Previous studies have linked nursing to better heart health, but a new one strengthens the claim further. The latest study, published in the Journal of the American Heart Association, had researchers analyze data from nearly 300,000 Chinese women with a follow-up interview after eight years.
The results showed that women who breastfed their babies had a nine percent lowered risk of heart disease and eight percent lowered risk of stroke, compared to women who didn't breastfeed. Women who had more than one child and breastfed each of their babies for two years or more reduced their risk of heart disease even more by 18 percent; 17 percent were less likely to have a stroke. According to the study, for every six additional months of breastfeeding, the risks of heart disease and stroke were reduced by four percent and three percent, respectively.
"The health benefits to the mother from breastfeeding may be explained by a faster 'reset' of the mother's metabolism after pregnancy," study co-author, Sanne Peters, Ph.D., a research fellow at the University of Oxford in the U.K., said via a press release. "Pregnancy changes a woman's metabolism dramatically as she stores fat to provide the energy necessary for her baby's growth and for breastfeeding once the baby is born. Breastfeeding could eliminate the stored fat faster and more completely," he added.
Even if the researchers adjusted factors that can influence stroke and heart attack such as cholesterol levels, blood pressure, smoking, obesity and physical activity, the effect remained constant. But it does not mean that breastfeeding prevents heart disease or women who don't breastfeed are more prone to the condition. But the study is encouraging news for breastfeeding women.
Lawmaker Larissa Waters is making headlines for addressing the Australian parliament while she breastfed her 3-month-old daughter, Alia Joy. The baby girl was also the first ever baby to be breastfed inside the parliament while it was in session. Waters was speaking about black lung disease, a condition that affected coal miners, when she took to the stand while nursing her baby.
Her decision to speak with her baby on her breast was welcomed warmly and greeted with smiles. "Women have always worked and reared children, whether that work was paid in the workplace or unpaid in the home. I hope [this] helps to normalize breastfeeding and remove any vestige of stigma against breastfeeding a baby when they are hungry," Waters told Buzzfeed.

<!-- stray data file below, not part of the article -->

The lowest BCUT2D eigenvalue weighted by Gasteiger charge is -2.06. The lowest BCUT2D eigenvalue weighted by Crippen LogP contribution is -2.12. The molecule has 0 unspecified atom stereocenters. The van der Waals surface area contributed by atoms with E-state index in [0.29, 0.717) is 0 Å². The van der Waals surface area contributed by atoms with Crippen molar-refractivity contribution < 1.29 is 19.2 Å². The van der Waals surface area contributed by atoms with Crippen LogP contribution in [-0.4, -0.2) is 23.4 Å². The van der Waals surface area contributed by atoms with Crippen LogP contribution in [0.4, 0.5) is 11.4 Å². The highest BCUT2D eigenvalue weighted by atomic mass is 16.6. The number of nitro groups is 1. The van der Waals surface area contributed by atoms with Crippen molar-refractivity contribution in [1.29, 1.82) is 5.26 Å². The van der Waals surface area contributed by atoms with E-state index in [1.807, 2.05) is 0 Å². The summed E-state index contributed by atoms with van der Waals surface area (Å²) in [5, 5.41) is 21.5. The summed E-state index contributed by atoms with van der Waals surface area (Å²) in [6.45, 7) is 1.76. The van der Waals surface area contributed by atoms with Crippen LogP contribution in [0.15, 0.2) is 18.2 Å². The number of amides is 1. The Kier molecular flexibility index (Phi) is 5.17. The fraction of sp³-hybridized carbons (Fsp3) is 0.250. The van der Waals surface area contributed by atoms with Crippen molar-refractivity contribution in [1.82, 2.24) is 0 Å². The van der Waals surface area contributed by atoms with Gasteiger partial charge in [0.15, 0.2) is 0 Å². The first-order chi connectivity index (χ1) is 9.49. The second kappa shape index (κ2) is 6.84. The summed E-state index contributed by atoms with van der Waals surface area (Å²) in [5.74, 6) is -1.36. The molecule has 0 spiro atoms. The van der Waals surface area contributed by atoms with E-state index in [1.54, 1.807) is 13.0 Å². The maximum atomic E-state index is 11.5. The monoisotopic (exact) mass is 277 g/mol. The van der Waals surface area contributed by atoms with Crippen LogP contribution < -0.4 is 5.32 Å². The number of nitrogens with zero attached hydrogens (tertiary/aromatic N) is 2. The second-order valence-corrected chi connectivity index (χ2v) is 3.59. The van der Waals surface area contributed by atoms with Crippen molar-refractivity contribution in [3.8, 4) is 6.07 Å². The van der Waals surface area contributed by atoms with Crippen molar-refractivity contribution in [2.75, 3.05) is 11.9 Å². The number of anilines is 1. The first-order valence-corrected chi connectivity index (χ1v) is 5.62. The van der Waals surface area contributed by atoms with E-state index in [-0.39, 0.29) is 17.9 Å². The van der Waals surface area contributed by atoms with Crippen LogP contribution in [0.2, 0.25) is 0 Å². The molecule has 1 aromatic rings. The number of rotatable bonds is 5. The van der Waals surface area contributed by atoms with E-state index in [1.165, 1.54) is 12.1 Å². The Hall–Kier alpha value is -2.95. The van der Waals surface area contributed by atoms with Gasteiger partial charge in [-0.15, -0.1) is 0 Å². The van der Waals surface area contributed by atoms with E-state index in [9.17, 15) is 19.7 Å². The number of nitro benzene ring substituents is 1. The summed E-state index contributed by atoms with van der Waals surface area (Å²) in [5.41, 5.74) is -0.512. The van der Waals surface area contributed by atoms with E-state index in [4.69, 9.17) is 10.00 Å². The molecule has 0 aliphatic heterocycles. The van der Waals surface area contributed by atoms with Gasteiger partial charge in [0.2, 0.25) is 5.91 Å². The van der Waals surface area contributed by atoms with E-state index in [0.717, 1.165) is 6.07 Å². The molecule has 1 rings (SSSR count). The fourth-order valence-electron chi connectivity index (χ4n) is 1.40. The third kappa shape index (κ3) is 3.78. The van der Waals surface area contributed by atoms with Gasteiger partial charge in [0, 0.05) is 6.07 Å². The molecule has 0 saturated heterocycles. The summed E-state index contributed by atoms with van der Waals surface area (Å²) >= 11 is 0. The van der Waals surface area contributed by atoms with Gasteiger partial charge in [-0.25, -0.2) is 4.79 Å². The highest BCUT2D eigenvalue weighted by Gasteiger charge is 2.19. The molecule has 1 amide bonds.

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In 2015, a cabinet minister was told to express more milk before coming to work so she wouldn't miss voting in the parliament. It was only last year when the government changed its rules to allow mothers to breastfeed inside the chamber. That's a win for all breastfeeding moms and breastfed babies!
Medela moves to encourage insurance firms to cover breastfeeding support In a move to encourage more insurance companies to cover breastfeeding support, counseling, and supplies, Medela released new evidence that highlighted the importance of breastfeeding support on the health of babies, moms, and economy. The breast pump manufacturer commissioned Milliman, Inc., a global, independent, actuarial firm, to assess the impact of breastfeeding support, supplies, and counseling on health insurance premiums.
The data shows that comprehensive breastfeeding support does not make employers pay more insurance premiums and it also has potential cost savings from preventing common pediatric conditions. Breastfeeding, as we all know, helps lay down baby's overall health. Essentially, what the study proves is that breastfeeding support which helps mom nurse their baby longer helps families save, not just from buying formula, but also in possible medical and hospitalization costs in the future.
"Supporting breastfeeding improves health outcomes for babies and mothers and saves money for taxpayers, employers and the U.S. health system," said Melissa Gonzales, managing director for Medela USA. The study may be based on American data, but here's to hoping that local insurance firms cover breastfeeding counseling for both mom and baby's health.